The Wife’s Lament (translated from the Anglo-Saxon)

Camille Ralphs

Burton Raffel has made the point that a perfect translation of any poem from one language into another, even if the languages are very similar, is impossible[1]: where the literal meaning is wholly presented, the phonetic effects of the piece must suffer, and vice versa; additionally, the subjective element involved in any form of writing means that each translator will find a different focus for the piece.

The poem that follows, then, is an “approximation” (24) and largely an interpretative translation – intended not as a literal text or an academic source, but as a poetic version for the curious reader.  In certain senses, however, this piece could be placed more safely in the expansive or ‘free’ category of translation, due to the number of liberties I have taken with it.  There is no extended metaphor of ice or cold in the original piece, for example (“moraine of my exile”; “frostly fastened”; “hoarfrost”; “long-embered loves” – from my translation) but in the interests of imagery and cathartic display, I thought it acceptable to include this.  Equally, “caverned loam” and “sculpted gulfs” do not appear in the original, where both are described as “eorðscræfe” or “earth-cave”; this, however, comes across as a mild tautology to the modern reader and becomes repetitive in the context of the stanza in question, and so I chose in this case to sacrifice absolute integrity for two phonetically appropriate – but more linguistically diverse – descriptions.  Contractions such as “I’ll” and “it’s” may also be picked out by some readers as unsuitable, but I would contest this for the sake of scansion and that, in the original, the words under scrutiny are the monosyllabic “Ic” and “is”.  The assonantal rhyme closing my translation is dictated neither by the original poem nor by the Anglo-Saxon form, but provides a decent close for the contemporary reader, to whom the ending of the piece may not have otherwise been clear.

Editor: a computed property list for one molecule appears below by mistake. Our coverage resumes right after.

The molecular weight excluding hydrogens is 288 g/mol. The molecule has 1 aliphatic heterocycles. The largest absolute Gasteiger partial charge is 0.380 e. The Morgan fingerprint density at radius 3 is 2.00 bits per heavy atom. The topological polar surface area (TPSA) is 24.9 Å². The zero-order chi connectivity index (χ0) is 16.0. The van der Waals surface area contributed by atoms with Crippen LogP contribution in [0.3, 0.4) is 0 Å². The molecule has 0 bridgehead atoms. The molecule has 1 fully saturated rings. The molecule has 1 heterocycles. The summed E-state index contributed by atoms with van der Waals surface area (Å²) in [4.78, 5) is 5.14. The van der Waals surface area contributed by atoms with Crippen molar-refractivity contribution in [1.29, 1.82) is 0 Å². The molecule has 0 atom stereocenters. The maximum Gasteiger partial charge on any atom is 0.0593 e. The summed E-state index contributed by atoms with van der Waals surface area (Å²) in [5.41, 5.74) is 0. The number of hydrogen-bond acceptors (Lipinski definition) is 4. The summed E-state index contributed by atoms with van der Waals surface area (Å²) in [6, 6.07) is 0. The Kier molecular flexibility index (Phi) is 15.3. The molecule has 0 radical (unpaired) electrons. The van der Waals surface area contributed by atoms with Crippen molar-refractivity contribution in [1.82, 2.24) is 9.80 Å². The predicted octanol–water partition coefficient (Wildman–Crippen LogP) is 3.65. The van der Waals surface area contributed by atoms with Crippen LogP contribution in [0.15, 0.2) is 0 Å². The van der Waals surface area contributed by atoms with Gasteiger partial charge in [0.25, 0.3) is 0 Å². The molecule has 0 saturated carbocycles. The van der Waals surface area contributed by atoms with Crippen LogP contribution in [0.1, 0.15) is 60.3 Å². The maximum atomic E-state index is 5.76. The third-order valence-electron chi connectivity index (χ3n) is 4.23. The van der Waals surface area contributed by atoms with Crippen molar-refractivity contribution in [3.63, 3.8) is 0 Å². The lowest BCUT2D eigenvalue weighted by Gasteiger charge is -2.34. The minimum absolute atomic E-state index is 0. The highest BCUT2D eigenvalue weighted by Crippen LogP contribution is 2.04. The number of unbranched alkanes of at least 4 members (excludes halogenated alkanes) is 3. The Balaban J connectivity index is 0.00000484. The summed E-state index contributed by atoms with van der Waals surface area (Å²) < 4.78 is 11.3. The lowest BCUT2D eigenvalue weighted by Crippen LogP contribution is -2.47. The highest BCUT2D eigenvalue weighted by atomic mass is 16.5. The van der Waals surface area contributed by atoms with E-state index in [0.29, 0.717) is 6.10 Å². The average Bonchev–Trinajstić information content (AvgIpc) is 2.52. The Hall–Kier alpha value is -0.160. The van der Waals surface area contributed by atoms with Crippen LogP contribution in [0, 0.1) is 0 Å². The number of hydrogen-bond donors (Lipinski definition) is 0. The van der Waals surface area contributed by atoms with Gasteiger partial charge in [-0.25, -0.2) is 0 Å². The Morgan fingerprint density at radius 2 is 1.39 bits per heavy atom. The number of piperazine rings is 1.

The process by which I went about translating the piece began not with the raw Anglo-Saxon text – I enjoy Old English, but not quite that much – but with various academic and literal word-for-word translations, mainly that given in extracts from The Exeter Book in Old and Middle English c.890-c.1400: An Anthology[2] and an online hypertext edition[3].  Provided with the necessary context and the bare bones of translation, I then went on to attempt a more poetic translation than those given above.

The largest difficulty lay in making this modern translation both coherent and as close in sound and form to the original as possible.  I wanted to create from the resources I had what Raffel would call a “phonemic translation” (25) – a piece that retains, in terms of sound, the qualities of the original.  Modern English has moved far away from its harsher-sounding ancestor, and a translator would be hard-pushed to effectively recreate even a few lines of the poem: as I have written already, one of the possible pitfalls of this kind of translation is a loss of sense or meaning.  However, my phonemic translation is not exact but an acceptable approximation – more the shadow of the original than the mirror-image – in the manner of Ezra Pound’s ‘The Seafarer’[4], and so hopefully both the sense and something of the sound of the original should come across.